Scout has Eagle eye for hydrants

June 09, 2009|By MARLO BARNHART

CLEAR SPRING -- Mother Nature wasn't cooperating with Bob Hockenbury last week as he completed painting the last of 29 fire hydrants in Clear Spring in between raindrops.

The work has been part of Bob's Eagle Scout project.

"It was one of several choices for my Eagle project," he said.

A Boy Scout since he was 6, Bob is now a member of Troop 117. He said there are a lot of firefighters in his family, so making the choice was easy.

"I also learned the hydrants in Clear Spring hadn't been pressure tested for a long time," Bob said.

With money from the Town of Clear Spring, the main body of each hydrant was painted yellow. The colors on the caps and bonnets vary by the amount of water pressure each hydrant can produce.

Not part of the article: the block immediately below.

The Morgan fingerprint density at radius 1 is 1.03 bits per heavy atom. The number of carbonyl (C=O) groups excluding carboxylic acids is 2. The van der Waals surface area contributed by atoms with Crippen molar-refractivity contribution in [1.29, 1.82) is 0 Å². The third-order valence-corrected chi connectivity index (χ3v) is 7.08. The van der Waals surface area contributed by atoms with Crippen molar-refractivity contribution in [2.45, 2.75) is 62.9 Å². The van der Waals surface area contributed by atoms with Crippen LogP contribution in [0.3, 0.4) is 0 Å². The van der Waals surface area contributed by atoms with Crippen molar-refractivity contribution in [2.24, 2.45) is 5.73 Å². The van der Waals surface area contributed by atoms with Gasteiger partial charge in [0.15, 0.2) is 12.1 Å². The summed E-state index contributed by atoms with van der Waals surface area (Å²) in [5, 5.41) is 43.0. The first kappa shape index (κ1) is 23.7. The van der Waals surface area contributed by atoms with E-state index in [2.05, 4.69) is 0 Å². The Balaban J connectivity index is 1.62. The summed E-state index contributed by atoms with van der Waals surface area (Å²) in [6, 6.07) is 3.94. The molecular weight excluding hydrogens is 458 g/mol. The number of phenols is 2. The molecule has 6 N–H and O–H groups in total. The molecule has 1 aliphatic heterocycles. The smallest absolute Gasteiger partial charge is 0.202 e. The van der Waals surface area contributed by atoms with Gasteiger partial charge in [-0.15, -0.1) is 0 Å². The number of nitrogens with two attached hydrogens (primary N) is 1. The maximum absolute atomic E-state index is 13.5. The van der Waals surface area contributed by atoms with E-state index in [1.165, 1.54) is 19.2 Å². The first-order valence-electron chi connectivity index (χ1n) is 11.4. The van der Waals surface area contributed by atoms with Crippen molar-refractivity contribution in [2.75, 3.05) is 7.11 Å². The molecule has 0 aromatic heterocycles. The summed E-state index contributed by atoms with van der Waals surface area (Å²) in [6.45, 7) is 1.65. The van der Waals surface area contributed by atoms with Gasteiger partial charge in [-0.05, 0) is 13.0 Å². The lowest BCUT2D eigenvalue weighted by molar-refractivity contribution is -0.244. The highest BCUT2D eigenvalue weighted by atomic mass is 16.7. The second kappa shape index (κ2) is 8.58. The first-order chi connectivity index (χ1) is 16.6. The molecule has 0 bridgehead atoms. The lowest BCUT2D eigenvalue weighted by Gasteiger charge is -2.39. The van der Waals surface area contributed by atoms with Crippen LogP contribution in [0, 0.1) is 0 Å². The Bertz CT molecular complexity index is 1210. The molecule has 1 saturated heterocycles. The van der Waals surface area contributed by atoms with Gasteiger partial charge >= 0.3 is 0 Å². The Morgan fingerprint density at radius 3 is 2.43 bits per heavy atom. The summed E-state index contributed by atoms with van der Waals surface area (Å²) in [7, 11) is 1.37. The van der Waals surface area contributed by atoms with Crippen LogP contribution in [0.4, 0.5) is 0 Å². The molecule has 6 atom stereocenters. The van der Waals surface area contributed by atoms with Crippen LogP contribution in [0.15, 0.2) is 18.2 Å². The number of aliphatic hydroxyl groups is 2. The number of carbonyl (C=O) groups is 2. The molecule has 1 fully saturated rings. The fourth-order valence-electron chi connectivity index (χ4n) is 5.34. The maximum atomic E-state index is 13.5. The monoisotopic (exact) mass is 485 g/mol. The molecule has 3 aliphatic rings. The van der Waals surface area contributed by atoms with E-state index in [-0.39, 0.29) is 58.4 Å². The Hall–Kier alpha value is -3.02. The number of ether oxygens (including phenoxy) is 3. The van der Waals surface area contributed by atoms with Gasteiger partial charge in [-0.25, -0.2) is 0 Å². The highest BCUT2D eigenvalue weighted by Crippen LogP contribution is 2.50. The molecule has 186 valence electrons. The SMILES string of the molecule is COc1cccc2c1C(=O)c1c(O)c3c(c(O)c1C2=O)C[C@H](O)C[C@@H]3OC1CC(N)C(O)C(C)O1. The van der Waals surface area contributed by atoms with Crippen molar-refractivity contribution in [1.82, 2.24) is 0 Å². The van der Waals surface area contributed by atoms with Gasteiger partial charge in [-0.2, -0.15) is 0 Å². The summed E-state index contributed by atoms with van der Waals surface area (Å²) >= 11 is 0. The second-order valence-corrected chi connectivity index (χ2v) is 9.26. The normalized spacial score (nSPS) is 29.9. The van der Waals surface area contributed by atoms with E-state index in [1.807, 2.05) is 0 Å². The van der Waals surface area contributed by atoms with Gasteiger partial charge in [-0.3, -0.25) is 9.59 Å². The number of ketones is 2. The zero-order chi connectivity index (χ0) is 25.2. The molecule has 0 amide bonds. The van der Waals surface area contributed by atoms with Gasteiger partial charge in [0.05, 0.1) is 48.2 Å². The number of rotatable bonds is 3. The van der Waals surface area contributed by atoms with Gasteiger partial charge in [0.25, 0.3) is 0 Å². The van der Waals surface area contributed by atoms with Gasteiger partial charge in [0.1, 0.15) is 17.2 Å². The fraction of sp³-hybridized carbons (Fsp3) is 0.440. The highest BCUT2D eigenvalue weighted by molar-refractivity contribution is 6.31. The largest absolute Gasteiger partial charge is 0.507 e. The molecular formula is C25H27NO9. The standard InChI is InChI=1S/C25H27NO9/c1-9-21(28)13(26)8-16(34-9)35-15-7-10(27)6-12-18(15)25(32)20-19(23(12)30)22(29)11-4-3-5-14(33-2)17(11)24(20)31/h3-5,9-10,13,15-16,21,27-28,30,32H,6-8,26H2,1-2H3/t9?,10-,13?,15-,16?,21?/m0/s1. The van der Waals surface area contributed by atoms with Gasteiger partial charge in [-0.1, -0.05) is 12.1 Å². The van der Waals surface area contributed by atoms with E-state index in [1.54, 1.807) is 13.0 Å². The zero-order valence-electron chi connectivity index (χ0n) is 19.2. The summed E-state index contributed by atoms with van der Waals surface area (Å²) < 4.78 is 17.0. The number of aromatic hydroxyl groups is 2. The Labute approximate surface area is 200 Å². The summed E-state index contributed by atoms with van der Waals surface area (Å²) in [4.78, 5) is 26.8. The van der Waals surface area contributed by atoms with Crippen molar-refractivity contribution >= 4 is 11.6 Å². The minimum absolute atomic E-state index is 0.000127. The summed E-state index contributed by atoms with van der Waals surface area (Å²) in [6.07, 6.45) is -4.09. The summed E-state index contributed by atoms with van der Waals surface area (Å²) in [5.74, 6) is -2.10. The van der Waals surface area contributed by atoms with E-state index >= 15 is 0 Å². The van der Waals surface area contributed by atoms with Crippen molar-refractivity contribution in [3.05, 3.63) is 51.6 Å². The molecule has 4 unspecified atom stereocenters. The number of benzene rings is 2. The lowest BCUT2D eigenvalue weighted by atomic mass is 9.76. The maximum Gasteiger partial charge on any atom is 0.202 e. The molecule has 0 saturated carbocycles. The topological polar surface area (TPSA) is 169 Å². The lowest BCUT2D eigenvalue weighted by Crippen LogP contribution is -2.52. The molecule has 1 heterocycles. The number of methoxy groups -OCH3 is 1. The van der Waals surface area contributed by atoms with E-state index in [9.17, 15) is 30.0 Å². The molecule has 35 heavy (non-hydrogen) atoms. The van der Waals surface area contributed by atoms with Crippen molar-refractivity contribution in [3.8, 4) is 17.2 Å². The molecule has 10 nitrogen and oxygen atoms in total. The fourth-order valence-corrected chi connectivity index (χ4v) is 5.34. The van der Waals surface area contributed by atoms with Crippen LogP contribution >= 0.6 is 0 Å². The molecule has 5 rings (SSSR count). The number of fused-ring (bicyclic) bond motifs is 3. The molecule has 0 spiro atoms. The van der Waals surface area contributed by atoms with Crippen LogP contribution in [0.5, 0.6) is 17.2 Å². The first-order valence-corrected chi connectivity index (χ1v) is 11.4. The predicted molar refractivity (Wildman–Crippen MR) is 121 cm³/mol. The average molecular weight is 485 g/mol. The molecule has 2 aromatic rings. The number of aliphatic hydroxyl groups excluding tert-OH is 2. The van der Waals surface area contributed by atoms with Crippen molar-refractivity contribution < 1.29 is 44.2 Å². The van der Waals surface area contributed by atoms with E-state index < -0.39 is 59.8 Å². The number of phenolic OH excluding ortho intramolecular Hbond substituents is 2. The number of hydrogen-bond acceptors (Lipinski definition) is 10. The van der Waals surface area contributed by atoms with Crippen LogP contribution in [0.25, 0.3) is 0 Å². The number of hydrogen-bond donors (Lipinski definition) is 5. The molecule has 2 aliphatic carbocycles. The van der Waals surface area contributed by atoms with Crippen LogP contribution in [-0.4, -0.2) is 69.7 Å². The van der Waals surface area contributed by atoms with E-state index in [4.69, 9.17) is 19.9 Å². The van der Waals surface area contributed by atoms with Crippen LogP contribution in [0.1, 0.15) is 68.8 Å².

"I only had to buy one gallon of green," Bob said.

Bob explained that the color code is universal, so if firefighters from Maugansville, for instance, come into Clear Spring, they will know which hydrants produce how much water by the colors they bear.


In addition to painting the hydrants, Bob also mapped their locations and water pressure capabilities. Those maps will be kept at the Clear Spring Fire Co.

The bulk of the painting took place on a recent Sunday. Bob was the "foreman" of the effort and had a lot of helpers doing the actual work.

Now 17 and a senior at Clear Spring High School, Bob is the son of Cindy Hockenbury. In the fall, Bob will begin his freshman year at Cornell University in New York, where he will study agriculture science and education.

"Everyone was great," said Cindy Hockenbury of the painting project. "Bob had a lot of help."

The last hydrant he painted sits directly in front of the high school ag building at the school complex.

"I got into agriculture in my freshman year," Bob said.

Clear Spring High faculty members Terri Shank and Susan Lowery were his inspiration.

Bob said he even took before-and-after pictures of that hydrant to remember his project.

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